I had my earbuds in and Dermot Mulroney reading me part three of the last Denis Johnson collection as I climbed from the car Friday morning. A man called out to me.

I paused my story. “What?”

“Do you park here and then walk into town?”

“Yeah.” I nodded, and started the story back up.

He said, “Parking downtown is a clusterfuck.”

I nodded, but the stranger kept talking. I stopped the story again.

“I was a nurse eleven years on a cancer ward, but now I’m taking a break,” he said.

I pulled my earbuds out, wrapped them around my neck, and crossed to meet him on the sidewalk. He was a huge man — easily 6’5″ — with a giant Nike duffel over his shoulder. We fell into step.

“Are you headed to work now?” I asked.

“No, I worked eleven years on the cancer ward, but now I’m taking a break. I’m just headed to the gym.”

“At 8:30 in the morning? You’re hardcore.” He reminded me of the giant prisoner I’d taught to write 3-paragraph essays years ago in medium security. That prisoner told me he was doing 25 years for killing a man when he was 19. “I was lost,” he’d said, “but now I’m a child of Jesus.”

“I come from a competitive family,” the guy beside me says. And he starts telling me about his brother the litigator and his other brother the federal investigator. “They’re savages,” he says. “They will fuck anyone over and not give a shit. We were raised in a household without empathy.”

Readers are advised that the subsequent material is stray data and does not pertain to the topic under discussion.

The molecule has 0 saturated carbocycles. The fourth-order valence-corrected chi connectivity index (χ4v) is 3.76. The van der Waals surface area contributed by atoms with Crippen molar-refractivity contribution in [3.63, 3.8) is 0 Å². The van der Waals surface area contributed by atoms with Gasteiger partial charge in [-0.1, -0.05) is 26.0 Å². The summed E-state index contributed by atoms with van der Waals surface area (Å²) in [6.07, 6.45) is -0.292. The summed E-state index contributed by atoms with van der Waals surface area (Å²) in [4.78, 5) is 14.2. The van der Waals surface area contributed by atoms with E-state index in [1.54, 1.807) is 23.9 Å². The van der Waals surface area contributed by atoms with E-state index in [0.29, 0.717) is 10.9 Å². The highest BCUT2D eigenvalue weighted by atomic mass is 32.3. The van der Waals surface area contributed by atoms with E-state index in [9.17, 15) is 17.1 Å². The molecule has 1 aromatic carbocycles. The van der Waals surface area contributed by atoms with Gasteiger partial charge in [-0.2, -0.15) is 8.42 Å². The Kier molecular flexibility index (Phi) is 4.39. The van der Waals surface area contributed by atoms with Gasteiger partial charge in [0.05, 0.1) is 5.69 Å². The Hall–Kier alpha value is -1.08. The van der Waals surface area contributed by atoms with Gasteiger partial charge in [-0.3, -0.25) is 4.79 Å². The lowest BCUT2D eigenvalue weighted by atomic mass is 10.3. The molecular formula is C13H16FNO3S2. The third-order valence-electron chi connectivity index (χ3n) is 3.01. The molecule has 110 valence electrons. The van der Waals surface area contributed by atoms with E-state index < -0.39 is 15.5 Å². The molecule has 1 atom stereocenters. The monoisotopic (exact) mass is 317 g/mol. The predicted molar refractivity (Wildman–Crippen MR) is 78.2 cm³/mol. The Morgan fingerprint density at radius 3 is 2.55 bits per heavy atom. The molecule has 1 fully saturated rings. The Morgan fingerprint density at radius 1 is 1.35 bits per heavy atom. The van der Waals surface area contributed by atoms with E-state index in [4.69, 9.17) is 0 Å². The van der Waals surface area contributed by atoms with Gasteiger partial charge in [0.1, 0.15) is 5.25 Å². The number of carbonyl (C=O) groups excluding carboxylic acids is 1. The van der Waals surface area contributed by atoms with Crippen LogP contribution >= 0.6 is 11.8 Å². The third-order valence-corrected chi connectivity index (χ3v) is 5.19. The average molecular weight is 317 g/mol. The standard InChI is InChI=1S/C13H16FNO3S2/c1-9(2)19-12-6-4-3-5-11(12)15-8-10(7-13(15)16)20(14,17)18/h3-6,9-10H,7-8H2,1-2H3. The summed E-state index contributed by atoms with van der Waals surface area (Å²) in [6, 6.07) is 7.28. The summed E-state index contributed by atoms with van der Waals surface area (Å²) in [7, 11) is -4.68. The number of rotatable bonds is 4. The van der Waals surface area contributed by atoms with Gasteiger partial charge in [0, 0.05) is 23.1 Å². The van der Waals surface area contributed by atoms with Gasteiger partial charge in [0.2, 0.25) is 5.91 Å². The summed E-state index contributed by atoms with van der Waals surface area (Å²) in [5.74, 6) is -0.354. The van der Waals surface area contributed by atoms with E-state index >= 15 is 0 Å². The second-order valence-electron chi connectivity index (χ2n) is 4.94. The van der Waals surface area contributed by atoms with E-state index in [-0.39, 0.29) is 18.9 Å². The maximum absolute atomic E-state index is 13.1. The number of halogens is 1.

“How’d that look?” I ask.

“Well, we grew up in a military family.”

“Me too.”

“And empathy is weakness in a military family.”

“You have to be ready to fold up and go at any moment,” I agree.

“And our dad, he went to Korea, and then three tours in Vietnam, and he used to tell us, ‘Boys, the military needs men like me. I love killing!'”

“Oh wow. Yeah. But you worked on a cancer ward. That sounds like empathy.”

“My ex-wife asked me why I was going into nursing. ‘You don’t like people, and you don’t like helping anybody.'”


“I don’t know why I went into nursing. But I was on the cancer ward for seven years before I felt anything. I had this patient, she was dying of breast cancer, and I sat with her and felt this sadness. And it got bigger. And I realized it was empathy. I felt terrible. When my shift ended, I just stayed there, sitting with her. Everything got worse after that.”

Yeah. Yeah of course. Empathy is hard. Heavy.

And I’ve been thinking, lately, that the thing about empathy is that it isn’t about us. It’s not about figuring how to put yourself in someone’s situation or feel what they feel or anything like that. It’s about getting out of the way. About listening to the person who is suffering, and loving them.

It’s not about you.

What would it be like for a dude to grow up in that family, and go into nursing? I’ve been thinking about that all day.

I liked him. He shook me out of my story, out of my solipsistic morning commute, and told me something important. The precise moment where he recognized his feelings of empathy, and how much more difficult his life became because he learned to empathize.

It’s not about me.

I could see him in that hospital room when he told me the story. I could see her, too. And I had all this love for both of them. Seated together all this time later.

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